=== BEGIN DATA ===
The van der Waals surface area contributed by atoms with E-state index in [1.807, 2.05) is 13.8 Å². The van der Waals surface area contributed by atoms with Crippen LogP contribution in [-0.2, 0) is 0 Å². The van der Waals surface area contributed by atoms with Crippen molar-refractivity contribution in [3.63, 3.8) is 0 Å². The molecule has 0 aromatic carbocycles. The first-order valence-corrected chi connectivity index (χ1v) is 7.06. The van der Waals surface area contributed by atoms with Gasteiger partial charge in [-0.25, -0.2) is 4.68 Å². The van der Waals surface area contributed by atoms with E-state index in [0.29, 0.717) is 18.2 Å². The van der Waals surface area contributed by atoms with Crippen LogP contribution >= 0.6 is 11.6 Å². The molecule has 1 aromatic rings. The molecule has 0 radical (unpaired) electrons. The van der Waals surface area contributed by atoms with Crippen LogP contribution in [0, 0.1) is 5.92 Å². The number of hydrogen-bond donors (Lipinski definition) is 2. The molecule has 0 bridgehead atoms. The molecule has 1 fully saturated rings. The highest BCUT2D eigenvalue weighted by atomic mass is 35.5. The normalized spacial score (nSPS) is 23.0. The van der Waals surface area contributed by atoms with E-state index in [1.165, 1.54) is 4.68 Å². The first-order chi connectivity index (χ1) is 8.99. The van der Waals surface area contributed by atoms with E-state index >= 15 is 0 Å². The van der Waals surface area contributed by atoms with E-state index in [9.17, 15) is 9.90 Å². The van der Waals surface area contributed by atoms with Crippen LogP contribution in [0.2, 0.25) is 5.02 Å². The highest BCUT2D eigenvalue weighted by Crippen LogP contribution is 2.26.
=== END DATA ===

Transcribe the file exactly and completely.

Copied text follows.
The van der Waals surface area contributed by atoms with E-state index in [1.807, 2.05) is 13.8 Å². The van der Waals surface area contributed by atoms with Crippen LogP contribution in [-0.2, 0) is 0 Å². The van der Waals surface area contributed by atoms with Crippen molar-refractivity contribution in [3.63, 3.8) is 0 Å². The molecule has 0 aromatic carbocycles. The first-order valence-corrected chi connectivity index (χ1v) is 7.06. The van der Waals surface area contributed by atoms with Gasteiger partial charge in [-0.25, -0.2) is 4.68 Å². The van der Waals surface area contributed by atoms with E-state index in [0.29, 0.717) is 18.2 Å². The van der Waals surface area contributed by atoms with Crippen LogP contribution >= 0.6 is 11.6 Å². The molecule has 1 aromatic rings. The molecule has 0 radical (unpaired) electrons. The van der Waals surface area contributed by atoms with Crippen LogP contribution in [0, 0.1) is 5.92 Å². The number of hydrogen-bond donors (Lipinski definition) is 2. The molecule has 0 bridgehead atoms. The molecule has 1 fully saturated rings. The highest BCUT2D eigenvalue weighted by atomic mass is 35.5. The normalized spacial score (nSPS) is 23.0. The van der Waals surface area contributed by atoms with E-state index in [1.165, 1.54) is 4.68 Å². The first-order chi connectivity index (χ1) is 8.99. The van der Waals surface area contributed by atoms with E-state index >= 15 is 0 Å². The van der Waals surface area contributed by atoms with E-state index in [9.17, 15) is 9.90 Å². The van der Waals surface area contributed by atoms with Crippen LogP contribution in [0.2, 0.25) is 5.02 Å². The highest BCUT2D eigenvalue weighted by Crippen LogP contribution is 2.26.